State Sen. Dallas Heard, R-Myrtle Creek, said he turned up at Douglas High School Wednesday morning for a speech that some students invited him to give, but the administration kicked him out.
Heard said he had planned to give his speech outdoors to allow for social distancing.
The speech was to be on the topic of fundamental individual rights, he said.
“It is important to help the youth understand that government must always have certain restraints in order to ensure our freedoms, and freedoms for all individuals in our society. I was going to speak to them about how bullying, no matter what form it takes, is not acceptable,” he said.
Heard said his visit had been cleared with the school’s administration prior to his arrival. He said he arrived at 6:30 a.m. and some students helped him set up sound equipment.
Ten minutes later, he said, the first police vehicle arrived and two more showed up shortly after that.
At about 6:50 a.m., he was approached by a school resource officer and told that he was trespassing and must leave.
He said the school officials did not speak to him directly, and Winston-Dillard School District Superintendent Kevin Miller called and would talk only through the police officer on the other end of the line, not to Heard directly.
He also said Douglas High School Principal Craig Anderson stood about 150 feet away and would speak only to the school’s resource officer.
“At one point I was told that I would be able to deliver my remarks so long as I ‘stood on the highway’ to deliver them,” he said.
“I truly am at a loss as to why the administration would take what was clearly a premeditated action, and conduct their business the way they did. If at any point they had had an issue with me coming to speak to the students, they could have just as easily reached out to me in advance and we could have avoided this conflict,” he said.
He said he’s “greatly discouraged by what took place yesterday,” and the students’ voices “should not be silenced.”
A spokesperson for the Winston-Dillard Public School District said the district was declining comment for this story.
By 9 a.m. Saturday, people were lined up outside the door to Douglas Hall, eagerly waiting to see the guns and knives vendors were selling at the Roseburg Gun & Knife Show.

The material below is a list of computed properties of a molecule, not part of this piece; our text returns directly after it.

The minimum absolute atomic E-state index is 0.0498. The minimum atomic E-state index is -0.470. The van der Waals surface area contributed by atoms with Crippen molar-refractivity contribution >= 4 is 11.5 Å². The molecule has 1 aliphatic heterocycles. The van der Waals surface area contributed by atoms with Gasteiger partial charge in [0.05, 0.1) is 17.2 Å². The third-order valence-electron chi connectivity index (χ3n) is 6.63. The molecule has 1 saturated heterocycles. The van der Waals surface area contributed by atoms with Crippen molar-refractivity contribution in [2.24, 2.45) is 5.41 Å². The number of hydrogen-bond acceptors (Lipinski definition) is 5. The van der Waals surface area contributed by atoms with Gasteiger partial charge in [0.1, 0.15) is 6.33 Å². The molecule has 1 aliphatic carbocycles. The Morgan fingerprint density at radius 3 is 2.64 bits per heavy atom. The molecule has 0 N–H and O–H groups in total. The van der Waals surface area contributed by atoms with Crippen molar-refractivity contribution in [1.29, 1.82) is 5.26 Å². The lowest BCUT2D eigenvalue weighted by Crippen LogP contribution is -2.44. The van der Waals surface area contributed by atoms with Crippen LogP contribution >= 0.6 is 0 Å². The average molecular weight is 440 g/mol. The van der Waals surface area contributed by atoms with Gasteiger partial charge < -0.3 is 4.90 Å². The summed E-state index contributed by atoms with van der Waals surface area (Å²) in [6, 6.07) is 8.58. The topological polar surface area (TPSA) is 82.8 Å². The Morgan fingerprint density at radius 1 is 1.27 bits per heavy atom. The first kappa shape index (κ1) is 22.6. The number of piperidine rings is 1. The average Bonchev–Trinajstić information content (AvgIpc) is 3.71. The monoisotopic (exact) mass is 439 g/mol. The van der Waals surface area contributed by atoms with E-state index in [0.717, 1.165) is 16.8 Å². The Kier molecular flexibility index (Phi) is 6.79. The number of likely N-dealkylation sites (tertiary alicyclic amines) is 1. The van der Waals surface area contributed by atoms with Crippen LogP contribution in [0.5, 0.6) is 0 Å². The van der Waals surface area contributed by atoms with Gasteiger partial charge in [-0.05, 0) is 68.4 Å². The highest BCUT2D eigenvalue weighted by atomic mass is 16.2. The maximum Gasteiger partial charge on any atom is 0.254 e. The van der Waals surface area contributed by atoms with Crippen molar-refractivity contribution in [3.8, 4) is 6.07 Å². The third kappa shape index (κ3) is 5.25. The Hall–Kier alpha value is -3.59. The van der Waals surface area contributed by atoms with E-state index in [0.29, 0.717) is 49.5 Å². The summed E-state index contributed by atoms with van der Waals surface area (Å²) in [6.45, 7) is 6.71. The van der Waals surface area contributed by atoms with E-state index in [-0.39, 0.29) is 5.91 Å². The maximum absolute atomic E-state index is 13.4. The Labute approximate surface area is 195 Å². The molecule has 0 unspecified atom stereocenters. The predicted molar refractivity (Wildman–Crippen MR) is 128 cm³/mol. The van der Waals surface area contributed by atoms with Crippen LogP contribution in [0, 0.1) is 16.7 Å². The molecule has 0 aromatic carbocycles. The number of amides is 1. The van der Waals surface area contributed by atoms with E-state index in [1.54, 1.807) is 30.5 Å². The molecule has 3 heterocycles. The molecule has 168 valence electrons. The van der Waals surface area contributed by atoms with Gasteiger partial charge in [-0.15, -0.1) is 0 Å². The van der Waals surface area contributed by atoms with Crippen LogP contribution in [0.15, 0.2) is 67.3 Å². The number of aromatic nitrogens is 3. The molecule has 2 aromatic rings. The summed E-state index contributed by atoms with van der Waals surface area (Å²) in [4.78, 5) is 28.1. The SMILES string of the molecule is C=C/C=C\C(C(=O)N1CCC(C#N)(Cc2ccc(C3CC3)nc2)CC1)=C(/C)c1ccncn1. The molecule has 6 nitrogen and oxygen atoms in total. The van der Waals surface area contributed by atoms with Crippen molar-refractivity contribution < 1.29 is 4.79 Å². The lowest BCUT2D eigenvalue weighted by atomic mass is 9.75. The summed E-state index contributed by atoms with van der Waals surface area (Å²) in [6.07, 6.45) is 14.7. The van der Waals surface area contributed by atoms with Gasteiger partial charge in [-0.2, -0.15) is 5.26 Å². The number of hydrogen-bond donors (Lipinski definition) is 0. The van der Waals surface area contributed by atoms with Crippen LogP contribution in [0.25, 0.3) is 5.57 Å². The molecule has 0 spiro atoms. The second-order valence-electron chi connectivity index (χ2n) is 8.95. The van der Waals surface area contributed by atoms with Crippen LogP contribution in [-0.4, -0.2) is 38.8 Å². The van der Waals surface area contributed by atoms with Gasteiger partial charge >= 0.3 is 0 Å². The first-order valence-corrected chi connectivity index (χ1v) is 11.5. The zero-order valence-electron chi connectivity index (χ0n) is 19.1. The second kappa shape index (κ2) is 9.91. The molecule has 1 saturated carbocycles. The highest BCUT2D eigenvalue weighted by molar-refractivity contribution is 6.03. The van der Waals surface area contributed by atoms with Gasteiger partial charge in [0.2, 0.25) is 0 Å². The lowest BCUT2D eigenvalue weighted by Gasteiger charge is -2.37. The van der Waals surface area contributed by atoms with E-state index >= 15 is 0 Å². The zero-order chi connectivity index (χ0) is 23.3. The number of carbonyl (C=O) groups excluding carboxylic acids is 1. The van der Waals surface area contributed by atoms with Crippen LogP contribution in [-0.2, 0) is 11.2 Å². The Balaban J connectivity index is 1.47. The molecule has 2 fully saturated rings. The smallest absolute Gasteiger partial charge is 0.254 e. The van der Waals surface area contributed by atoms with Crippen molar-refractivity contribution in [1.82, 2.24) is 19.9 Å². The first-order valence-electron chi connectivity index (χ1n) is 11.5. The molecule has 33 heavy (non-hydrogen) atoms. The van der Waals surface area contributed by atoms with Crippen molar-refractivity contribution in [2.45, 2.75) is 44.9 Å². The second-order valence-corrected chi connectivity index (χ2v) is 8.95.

Organizer Del Applegarth said typically the event gets 1,500 to 2,000 people through the door. Many return on Sunday, since the admission fee covers the whole weekend.
He said it’s nice to be back, because due to COVID-19, the last show was in February 2020.
“We’re really happy to get this because so many shows have been shut down. We’re really happy and the vendors are extremely happy,” he said.
One key to the show’s continued success is that it does not allow for vendors who sell large quantities of knickknacks, and 90% of items at a table must be gun- or knife-related.
He said the event, hosted by the Roseburg Rod & Gun Club, normally sells 275 vendor tables, but this year sold 180 so they widened the aisles and the vendors’ space.
Applegarth used to own Cascade Tackle in Roseburg, and said he was 9 years old when he shot his first deer at a ranch in Drain.
“Mom had venison every day except Sunday. Sunday was chicken,” he said.
Jamie Pierce of Winston said Saturday he visited the show just to look around.
“I just like to see all the nice old guns and see what they got out of there, and usually they have some really good prices,” he said.
He is a hunter and fisherman and attends the gun show every year. He said he usually buys items like ammunition and scopes.
Alan Trask, of Winston, was seeking guns on the quasi-collectible side. But he said he only wanted to buy something if the price was right, and he hadn’t found it yet.
“I’m just here to see if there’s something that says, ‘Oh my God, I’ve got to go home with you,’” he said.
It’s been decades since he’s been out hunting or done competitive shooting. But he appreciates the engineering and craftsmanship that goes into some firearms. He owns a couple of World War II guns and has a soft spot for particular brands, he said.
“You just never know. I’ve been known to stumble across the Holy Grail,” he said.
On the other side of the building, Colt Coudare of Santiam Buyers in Stayton, Oregon had a table full of guns to sell, many of them antiques from a large estate sale in the Salem area.
Coudare said the business, which has a storefront in Stayton, has come to the Roseburg show for close to 20 years.
He said many people have been interested in handguns, including a lot of new shooters who feel nervous and worry there’s too much political uncertainty in the modern world.
“A lot of people just want to be better prepared,” he said.
Coudare said his favorites are the old military guns, especially from World War I and World War II. He’s been collecting guns since he was 18.
“I’ve been doing it long enough that anything out of the ordinary is fun,” he said.